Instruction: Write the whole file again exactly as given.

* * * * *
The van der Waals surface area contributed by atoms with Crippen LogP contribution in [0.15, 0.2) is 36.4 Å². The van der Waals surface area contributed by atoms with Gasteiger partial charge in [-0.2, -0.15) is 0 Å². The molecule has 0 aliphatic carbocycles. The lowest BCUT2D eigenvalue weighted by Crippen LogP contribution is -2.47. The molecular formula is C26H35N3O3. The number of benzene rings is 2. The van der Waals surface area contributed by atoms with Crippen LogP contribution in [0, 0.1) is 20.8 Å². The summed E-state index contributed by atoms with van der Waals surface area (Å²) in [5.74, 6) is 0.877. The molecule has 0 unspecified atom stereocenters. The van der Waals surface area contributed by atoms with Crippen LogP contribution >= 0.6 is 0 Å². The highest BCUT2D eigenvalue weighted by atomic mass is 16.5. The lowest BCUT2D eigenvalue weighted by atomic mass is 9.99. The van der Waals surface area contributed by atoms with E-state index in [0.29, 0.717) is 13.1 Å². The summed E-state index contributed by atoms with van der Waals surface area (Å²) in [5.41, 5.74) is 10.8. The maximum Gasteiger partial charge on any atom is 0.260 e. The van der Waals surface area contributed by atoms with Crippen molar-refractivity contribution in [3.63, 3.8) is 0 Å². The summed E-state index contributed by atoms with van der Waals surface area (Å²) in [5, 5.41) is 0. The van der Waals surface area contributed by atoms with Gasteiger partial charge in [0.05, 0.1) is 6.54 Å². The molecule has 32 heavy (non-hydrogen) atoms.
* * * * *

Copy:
The van der Waals surface area contributed by atoms with Crippen LogP contribution in [0.15, 0.2) is 36.4 Å². The van der Waals surface area contributed by atoms with Gasteiger partial charge in [-0.2, -0.15) is 0 Å². The molecule has 0 aliphatic carbocycles. The lowest BCUT2D eigenvalue weighted by Crippen LogP contribution is -2.47. The molecular formula is C26H35N3O3. The number of benzene rings is 2. The van der Waals surface area contributed by atoms with Crippen LogP contribution in [0, 0.1) is 20.8 Å². The summed E-state index contributed by atoms with van der Waals surface area (Å²) in [5.74, 6) is 0.877. The molecule has 0 unspecified atom stereocenters. The van der Waals surface area contributed by atoms with Crippen LogP contribution >= 0.6 is 0 Å². The highest BCUT2D eigenvalue weighted by atomic mass is 16.5. The lowest BCUT2D eigenvalue weighted by atomic mass is 9.99. The van der Waals surface area contributed by atoms with E-state index in [0.29, 0.717) is 13.1 Å². The summed E-state index contributed by atoms with van der Waals surface area (Å²) in [5.41, 5.74) is 10.8. The maximum Gasteiger partial charge on any atom is 0.260 e. The van der Waals surface area contributed by atoms with Crippen molar-refractivity contribution in [3.63, 3.8) is 0 Å². The summed E-state index contributed by atoms with van der Waals surface area (Å²) in [5, 5.41) is 0. The van der Waals surface area contributed by atoms with Gasteiger partial charge in [0.05, 0.1) is 6.54 Å². The molecule has 32 heavy (non-hydrogen) atoms.